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Case 15 Version 2.

Teletech Corporation, 1996

Teaching Note

Synopsis and Objectives

In January 1996, the chief financial officer of this Suggestions for complementary cases:
telecommunications company must fashion a response to Nike Inc. (case 13) gives an introductory
a raider who claims that a major business segment of this exercise in the estimation of the cost of
company should be sold because it is not earning a capital. Coke vs. Pepsi, 2001 (case 14)
offers the estimation of WACCs for two
satisfactory rate of return. The case recounts the debate competitors and opportunities to reflect upon
within the company over the use of a single hurdle rate how business risk drives cost of capital.
to evaluate all segments of the company versus a risk- Phon-Tech Corp. (UVA-F-1161) is a
adjusted hurdle-rate system. The tasks for the student simplified version of Teletech Corporation,
are to resolve the debate, estimate weighted average 1996 (case 15), excluding consideration of
levered beta and segment capital structures.
costs of capital (WACCs) for the two business segments,
and respond to the raider.

The case was prepared to serve as part of an introduction to estimating investors required
rates of return. It would best follow one or two class sessions introducing techniques for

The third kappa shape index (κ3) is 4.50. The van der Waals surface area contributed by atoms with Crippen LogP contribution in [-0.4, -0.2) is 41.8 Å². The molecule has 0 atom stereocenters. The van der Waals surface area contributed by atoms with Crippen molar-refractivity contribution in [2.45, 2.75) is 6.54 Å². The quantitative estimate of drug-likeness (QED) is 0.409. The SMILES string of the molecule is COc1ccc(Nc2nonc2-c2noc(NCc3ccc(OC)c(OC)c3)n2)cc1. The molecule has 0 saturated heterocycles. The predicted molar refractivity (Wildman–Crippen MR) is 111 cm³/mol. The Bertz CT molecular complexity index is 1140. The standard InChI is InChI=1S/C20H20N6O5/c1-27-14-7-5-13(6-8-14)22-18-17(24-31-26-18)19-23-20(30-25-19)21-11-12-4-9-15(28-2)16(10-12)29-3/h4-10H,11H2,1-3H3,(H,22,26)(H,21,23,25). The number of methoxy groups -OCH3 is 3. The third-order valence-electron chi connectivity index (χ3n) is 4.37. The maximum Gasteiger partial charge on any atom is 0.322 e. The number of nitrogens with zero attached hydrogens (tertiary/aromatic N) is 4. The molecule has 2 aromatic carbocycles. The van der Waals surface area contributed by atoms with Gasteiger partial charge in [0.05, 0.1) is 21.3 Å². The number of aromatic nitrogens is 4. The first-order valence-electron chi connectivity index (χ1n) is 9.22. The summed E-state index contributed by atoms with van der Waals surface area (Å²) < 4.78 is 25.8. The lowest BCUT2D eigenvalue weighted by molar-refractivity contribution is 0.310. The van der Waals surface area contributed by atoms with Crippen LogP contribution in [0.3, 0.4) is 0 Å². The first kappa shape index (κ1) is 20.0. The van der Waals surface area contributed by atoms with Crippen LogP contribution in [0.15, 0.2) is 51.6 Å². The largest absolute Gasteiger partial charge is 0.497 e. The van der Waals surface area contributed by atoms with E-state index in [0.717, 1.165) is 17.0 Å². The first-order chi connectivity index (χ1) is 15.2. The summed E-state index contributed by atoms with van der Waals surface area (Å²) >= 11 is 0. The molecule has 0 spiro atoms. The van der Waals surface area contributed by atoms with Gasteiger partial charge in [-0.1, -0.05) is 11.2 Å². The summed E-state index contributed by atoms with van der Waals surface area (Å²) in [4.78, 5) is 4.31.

estimating WACC. The numerical calculations required are light, though some of the subtleties
about the use of risk-adjusted hurdle rates will require time for the novice to absorb.

The case can be used to pursue a variety of teaching objectives, including the following:

Extend risk-return (i.e., mean-variance) analysis to corporate finance

Survey classic arguments for and against the use of risk-adjusted hurdle rate systems
Assess the assumptions and limitations of risk-adjusted hurdle rates
Exercise the estimation of segment WACCs

This teaching note was prepared by Professor Robert F. Bruner. Casey Opitz assisted in the preparation of the case.
The author gratefully acknowledges helpful comments from Professor Larry Shotwell, and the financial support of
the Batten Institute. The economic problem and certain quotations in the case were derived from an antecedent case,
Arkansas Petroleum (UVA-F-0247), written by Professor Robert F. Vandell, to whose memory the case is
dedicated. Copyright 1997 by the University of Virginia Darden School Foundation, Charlottesville, VA. All
rights reserved. To order copies, send an e-mail to No part of this publication may be
reproduced, stored in a retrieval system, used in a spreadsheet, or transmitted in any form or by any means
electronic, mechanical, photocopying, recording, or otherwisewithout the permission of the Darden School
Foundation. Rev. 12/01.

182 Case 15 Teletech Corporation, 1996

Consider possible organizational barriers to the implementation of risk-adjusted hurdle


Suggested Questions for Advance Assignment

This case complements the seminal extension of mean-variance analysis to corporate